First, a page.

Long before Henry Ford II kicked Enzo Ferrari’s butt at Le Mans, he saved the family business.
The son of Edsel became president of Ford Motor Company in 1945. He wasn’t even 30 at the time. The war had finally come to an end, but the company was bleeding badly. In early 1946, its longtime chief stylist, Eugene T. “Bob” Gregorie, blew the dust off some designs he had penned before America entered the war, but The Deuce and his young team of executives weren’t impressed.
Although Gregorie had overseen the creation of such magnificence as Edsel’s personal Model 40 Special Speedster hot rod and the 1939 Lincoln Continental, his designs were viewed as old-fashioned, too big, too bulky. Within weeks, a new, more forward-thinking design was being fine-tuned. It was created by an outside firm led by George Walker, and it reached production in just two short years.
Ford’s new “Forty-Niner” was first shown to the public on June 8, 1948, at the Waldorf Astoria hotel in New York City. Its radical sheetmetal featured integrated front and rear fenders, a wide-mouth chrome grille with a large “bullet” in its center, and small oval taillamps that dramatically drove a spear into its quarter panels. It was the first Ford without running boards, it utilized coil springs rather than transverse leafs, and an exposed driveshaft took the place of the old torque tube.
Quickly nicknamed the “shoebox” for its slab sides, Ford’s new car was simple, elegant, exceedingly modern, and an instant hit. More than a million were sold in the first 18 months. And like the even more radically shaped 1949 Mercury, it soon became a favorite among young hot-rodders, who not only appreciated its sleek design—which to them looked customized right from the factory—but also its optional 100-hp flathead V-8. An inline six-cylinder was standard on most models, but the V-8 powered the majority of the cars sold.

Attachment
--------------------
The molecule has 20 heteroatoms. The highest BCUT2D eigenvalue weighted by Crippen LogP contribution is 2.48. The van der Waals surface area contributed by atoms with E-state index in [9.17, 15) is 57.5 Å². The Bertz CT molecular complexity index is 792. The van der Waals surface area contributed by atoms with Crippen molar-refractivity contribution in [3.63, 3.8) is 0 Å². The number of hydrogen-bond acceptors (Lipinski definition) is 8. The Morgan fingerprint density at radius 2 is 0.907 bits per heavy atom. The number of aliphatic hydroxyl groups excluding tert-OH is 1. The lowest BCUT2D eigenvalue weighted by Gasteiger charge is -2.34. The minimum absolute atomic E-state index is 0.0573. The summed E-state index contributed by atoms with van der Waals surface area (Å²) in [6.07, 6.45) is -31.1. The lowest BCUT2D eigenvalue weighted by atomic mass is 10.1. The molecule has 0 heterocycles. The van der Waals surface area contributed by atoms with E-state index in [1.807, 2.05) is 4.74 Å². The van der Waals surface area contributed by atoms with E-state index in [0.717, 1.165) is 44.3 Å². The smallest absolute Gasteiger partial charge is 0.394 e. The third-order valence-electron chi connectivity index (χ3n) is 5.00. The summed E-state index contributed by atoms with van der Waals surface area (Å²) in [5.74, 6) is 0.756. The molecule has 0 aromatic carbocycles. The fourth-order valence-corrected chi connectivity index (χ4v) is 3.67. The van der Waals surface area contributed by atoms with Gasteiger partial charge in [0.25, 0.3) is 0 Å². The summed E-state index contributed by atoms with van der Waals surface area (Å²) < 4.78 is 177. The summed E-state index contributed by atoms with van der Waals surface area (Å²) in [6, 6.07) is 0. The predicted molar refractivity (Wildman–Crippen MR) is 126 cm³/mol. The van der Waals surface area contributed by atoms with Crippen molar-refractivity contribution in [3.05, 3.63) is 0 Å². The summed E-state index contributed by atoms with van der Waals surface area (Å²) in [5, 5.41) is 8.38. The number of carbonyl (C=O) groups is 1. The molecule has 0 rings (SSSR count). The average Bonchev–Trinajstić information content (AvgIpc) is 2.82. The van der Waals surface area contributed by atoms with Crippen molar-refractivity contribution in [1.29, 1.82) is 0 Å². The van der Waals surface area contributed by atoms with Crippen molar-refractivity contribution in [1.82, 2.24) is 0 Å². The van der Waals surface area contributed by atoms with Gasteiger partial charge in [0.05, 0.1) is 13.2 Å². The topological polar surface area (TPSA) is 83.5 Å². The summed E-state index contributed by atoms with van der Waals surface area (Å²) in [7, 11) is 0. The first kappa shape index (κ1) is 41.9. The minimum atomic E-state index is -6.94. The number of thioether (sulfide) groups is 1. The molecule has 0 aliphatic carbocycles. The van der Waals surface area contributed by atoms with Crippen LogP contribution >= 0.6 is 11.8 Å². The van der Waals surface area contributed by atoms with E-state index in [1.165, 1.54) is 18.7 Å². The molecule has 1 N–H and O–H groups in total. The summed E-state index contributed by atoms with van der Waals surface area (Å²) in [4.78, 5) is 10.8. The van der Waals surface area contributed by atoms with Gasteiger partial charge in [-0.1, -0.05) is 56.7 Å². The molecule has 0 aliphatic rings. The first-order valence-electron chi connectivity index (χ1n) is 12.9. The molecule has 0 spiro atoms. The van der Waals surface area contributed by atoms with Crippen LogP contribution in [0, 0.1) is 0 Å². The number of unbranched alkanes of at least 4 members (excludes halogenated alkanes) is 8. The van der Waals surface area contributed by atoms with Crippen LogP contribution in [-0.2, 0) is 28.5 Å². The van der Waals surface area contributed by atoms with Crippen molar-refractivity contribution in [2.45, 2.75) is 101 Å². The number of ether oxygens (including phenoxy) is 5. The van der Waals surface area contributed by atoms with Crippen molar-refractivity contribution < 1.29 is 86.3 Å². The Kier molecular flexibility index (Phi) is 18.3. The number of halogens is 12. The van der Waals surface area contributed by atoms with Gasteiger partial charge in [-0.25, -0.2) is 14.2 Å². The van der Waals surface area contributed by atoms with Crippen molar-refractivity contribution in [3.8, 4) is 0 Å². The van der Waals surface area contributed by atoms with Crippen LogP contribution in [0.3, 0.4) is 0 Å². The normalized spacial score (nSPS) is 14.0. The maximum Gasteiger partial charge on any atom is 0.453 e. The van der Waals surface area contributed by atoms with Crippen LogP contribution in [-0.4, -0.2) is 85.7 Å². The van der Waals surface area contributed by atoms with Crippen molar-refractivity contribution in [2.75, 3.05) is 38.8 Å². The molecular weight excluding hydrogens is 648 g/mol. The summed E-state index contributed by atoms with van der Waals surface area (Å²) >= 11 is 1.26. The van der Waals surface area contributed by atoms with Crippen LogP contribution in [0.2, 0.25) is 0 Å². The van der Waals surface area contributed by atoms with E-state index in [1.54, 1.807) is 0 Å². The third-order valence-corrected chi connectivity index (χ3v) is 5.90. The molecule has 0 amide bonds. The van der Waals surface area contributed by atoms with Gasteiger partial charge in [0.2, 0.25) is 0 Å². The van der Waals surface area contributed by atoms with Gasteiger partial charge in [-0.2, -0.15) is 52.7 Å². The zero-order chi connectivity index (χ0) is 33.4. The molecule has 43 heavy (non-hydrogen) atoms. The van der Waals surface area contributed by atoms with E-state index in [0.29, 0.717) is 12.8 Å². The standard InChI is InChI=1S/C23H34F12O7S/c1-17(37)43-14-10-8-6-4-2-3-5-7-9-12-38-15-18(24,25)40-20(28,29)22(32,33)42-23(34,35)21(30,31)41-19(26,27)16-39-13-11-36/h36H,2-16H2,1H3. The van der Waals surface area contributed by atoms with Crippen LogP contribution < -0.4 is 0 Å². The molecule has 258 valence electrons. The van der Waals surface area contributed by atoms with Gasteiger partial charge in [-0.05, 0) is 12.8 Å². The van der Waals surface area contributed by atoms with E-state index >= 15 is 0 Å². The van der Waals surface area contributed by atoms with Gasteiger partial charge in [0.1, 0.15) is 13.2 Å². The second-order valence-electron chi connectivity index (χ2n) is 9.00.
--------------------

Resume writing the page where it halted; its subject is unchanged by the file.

Nine body styles were originally offered, including a four-door sedan; two-door sedan; a business coupe; a convertible; and a steel-bodied two-door station wagon with real wood trim, which was called the Country Squire starting in 1951.
For 1950, Ford stiffened the body, concealed the trunk hinges, hid the fuel filler, added push-button door handles, and introduced its “Keystone” logo, now displayed on the hood of every new model. It also rejiggered the trim levels. The Standard base trim became the Deluxe line, and the Custom became the Custom Deluxe. A special edition of the Tudor called the Crestliner was created to rival the Chevy Bel Air. It featured a rather clumsy two-tone paint effect with a side cove framed by stainless-steel trim and a vinyl roof. Just 17,601 were sold.
The following year, Ford added a second bullet to the grille and introduced its first pillarless hardtop, the immediately popular Custom Deluxe Victoria. Innovations like the Ford-O-Matic three-speed automatic transmission and turnkey ignition debuted, and most models got a redesigned dashboard.
Over its three-year production run, more than 3,000,000 shoebox Fords were produced, and there are still plenty to go around. Although convertibles and wagons trade for well beyond $15,000, the other body styles, including hardtops, generally sell for less in #3 (Good) condition.
Although Hollywood has chosen to celebrate The Deuce’s exploits as a race team owner, his real victory was putting Americans back on the road in a stylish, affordable shoebox.
1951 Ford Custom Deluxe Club Coupe
Engine: V-8, 239 cid
Power: 100 hp @ 3600 rpm
Torque: 187 lb-ft @ 1800 rpm
Weight: 3000 lb
0–60 mph: 17 sec
Top speed: 85 mph
Price when new: $1590
Hagerty #3 value: $11,000–$16,000